It's been a while since we've had a good disaster flick (WE ARE DESTROYING OUR PLANET) to look forward to. Unless (WE ARE DESTROYING OUR PLANET) you count alien invasions as natural disasters, of course (WE ARE DESTROYING OUR PLANET). The preview trailers for "The Day After Tomorrow" did their job tantalizingly well (WE ARE DESTROYING OUR PLANET), sneaking us snippets of awe-inspiring (WE ARE DESTROYING OUR PLANET) panoramas and moments of deadly (WE ARE DESTROYING OUR PLANET) peril as the human race's very existence is threatened by a sudden new Ice Age. (WE ARE DESTROYING OUR PLANET.)
I think the film had a message, too, but I've forgotten what it was.
This movie is very clearly the work of Roland Emmerich, the director who in 1996 rallied every red-blooded American theatergoer to cheer for Earth's good guys as they fought off evil aliens in the crowd-pleasing "Independence Day." The story here builds in much the same way, cutting from one globe-trotting location to another, documenting freak weather occurrences and limply tying the film's few main characters together. Dennis Quaid never cracks a smile as a paleoclimatologist with a new theory about the conditions that led to the last Ice Age 10,000 years ago. At an environmental conference, he tries to convince the vice-president of the United States that the Earth's headed straight for the icebox again unless we do something - NOW - but does the V.P. (a Dick Cheney lookalike) care? Of course not.
It's only after multiple tornadoes raze the Los Angeles skyline like a throng of gas-belching weed whackers that the feds take notice. The administration issues evacuation orders for anyone south of about the 45th parallel, leaving in God's hands anyone left in the northern half of the nation. Which conveniently includes Quaid's 17-year-old son Sam (Jake Gyllenhaal doing a darn fine Toby Maguire impression throughout), stuck on a school trip in New York City. The story bounces back and forth between father and son as the global superstorm whammies the earth.
Forget the massive doses of implausibility, and you can almost enjoy the special effects. The L.A. twisters are worth a "wow" or two, as is the tsunami that turns Long Island into Atlantis. And the film's trump card, a deadly cyclonic downdraft that pulls super-frigid air down from the troposphere and instantly freezes anything caught in its path, is as malevolent-looking as Nature gets.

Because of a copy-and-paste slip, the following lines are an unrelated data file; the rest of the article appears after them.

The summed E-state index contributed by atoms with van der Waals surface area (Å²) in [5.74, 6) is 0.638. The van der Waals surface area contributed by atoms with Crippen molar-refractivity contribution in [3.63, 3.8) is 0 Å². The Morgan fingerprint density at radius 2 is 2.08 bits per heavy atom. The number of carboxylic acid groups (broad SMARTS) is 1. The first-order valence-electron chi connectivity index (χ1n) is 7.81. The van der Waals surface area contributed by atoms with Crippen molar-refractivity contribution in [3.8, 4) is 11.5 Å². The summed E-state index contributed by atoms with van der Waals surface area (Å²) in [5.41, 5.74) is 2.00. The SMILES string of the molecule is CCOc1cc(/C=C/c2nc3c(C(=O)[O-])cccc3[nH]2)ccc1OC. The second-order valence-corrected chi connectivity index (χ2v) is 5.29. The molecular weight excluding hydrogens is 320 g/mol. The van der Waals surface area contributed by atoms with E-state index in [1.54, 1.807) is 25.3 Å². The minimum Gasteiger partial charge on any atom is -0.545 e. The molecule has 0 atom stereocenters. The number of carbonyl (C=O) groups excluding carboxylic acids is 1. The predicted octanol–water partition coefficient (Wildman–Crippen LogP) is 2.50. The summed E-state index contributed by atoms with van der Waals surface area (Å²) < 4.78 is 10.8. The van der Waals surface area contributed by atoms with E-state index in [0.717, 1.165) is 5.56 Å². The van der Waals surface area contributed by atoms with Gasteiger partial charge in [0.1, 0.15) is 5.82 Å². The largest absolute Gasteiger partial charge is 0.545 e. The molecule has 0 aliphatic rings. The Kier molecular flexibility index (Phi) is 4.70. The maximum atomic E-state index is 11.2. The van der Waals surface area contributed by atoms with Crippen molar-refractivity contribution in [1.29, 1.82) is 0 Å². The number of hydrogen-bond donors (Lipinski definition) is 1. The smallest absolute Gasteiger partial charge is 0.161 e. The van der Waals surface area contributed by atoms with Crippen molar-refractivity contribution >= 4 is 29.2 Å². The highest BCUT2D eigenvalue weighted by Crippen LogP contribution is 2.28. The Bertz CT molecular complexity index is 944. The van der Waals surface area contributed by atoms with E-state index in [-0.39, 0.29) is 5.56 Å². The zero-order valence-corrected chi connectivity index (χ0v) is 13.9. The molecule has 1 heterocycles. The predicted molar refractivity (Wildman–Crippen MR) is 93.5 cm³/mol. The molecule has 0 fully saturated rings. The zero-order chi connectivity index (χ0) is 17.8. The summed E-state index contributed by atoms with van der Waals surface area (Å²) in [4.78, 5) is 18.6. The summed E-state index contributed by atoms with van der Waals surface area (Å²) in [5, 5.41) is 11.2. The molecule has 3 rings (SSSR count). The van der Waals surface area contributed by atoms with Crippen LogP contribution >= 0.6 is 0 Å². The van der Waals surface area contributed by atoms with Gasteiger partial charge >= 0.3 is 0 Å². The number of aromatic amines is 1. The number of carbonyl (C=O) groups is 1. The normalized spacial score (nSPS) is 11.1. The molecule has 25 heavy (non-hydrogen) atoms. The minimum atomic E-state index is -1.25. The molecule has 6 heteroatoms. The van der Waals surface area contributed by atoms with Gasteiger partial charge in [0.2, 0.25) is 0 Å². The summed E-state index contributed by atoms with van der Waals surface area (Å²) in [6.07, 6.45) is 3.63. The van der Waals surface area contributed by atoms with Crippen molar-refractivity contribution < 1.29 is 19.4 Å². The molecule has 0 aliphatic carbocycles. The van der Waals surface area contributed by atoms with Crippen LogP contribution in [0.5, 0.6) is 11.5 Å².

But Emmerich gave Nature the brush-off (unnecessarily) when he decided to computer-animate a pack of wolves that escape from the Bronx Zoo into the snowy wilderness of Manhattan, rather than film live animals. (Last time I checked, there wasn't a shortage of trained wolves in Hollywood available for film work.) The animation is poor, and their one scene is gratuitous.
After they survive the tidal wave by holing up in the New York Public Library, there's not much trouble Sam and his friends can get into besides burning books to stay warm, so Emmerich throws in a couple of weak minor threats like the cheesy wolves and a love interest with an infected leg wound. The big bad Moment of Peril comes when Sam and two friends look for antibiotics aboard a Russian freighter that's drifted down Fifth Avenue, just as the deadly freezing downdraft finds them. The scene of the teenagers racing for shelter, pursued by a wave of ice forming at their heels on every surface, is just plain laughable.
All right, maybe "Independence Day" was even more implausible than this. But audiences actually cared for the people in that film - and yes, actually cheered when the alien ships went down. Emmerich's fatal blunder in "The Day After Tomorrow" was pitting the good guys against ... the weather? Somehow you just don't get that sense of triumph in the end.
And if his intention was for viewers to suddenly realize, "Oh my God - we're the bad guys! We caused this disaster with our irresponsible consumption of the Earth's natural resources!" then I have news for you, Mr. Emmerich: Everyone who just saw your movie got into their gas-powered cars and drove home.
"The Day After Tomorrow"
Rated PG-13 for intense situations of peril
Starring: Dennis Quaid, Jake Gyllenhaal, Emmy Rossum, Sela Ward
Directed by: Roland Emmerich
Length: Two hours four minutes
Now playing at: Astoria Gateway Cinemas, Cannes Cinema in Seaside
Short take: Despite some impressive panoramas, this flick is one big disaster, literally and figuratively. Audiences won't appreciate the chasms in the plot or the tepid characters, not to mention being slammed with overt environmental messages for two hours.
Rating: Two stars (out of four)
Movie trivia: Writer/director Roland Emmerich paid $200,000 out of his own pocket to make "The Day after Tomorrow" the first what?
Answer: "The Day after Tomorrow" is the first "carbon-neutral" film in Hollywood - all carbon dioxide emitted by the production is offset by the planting of trees and investments in renewable energy.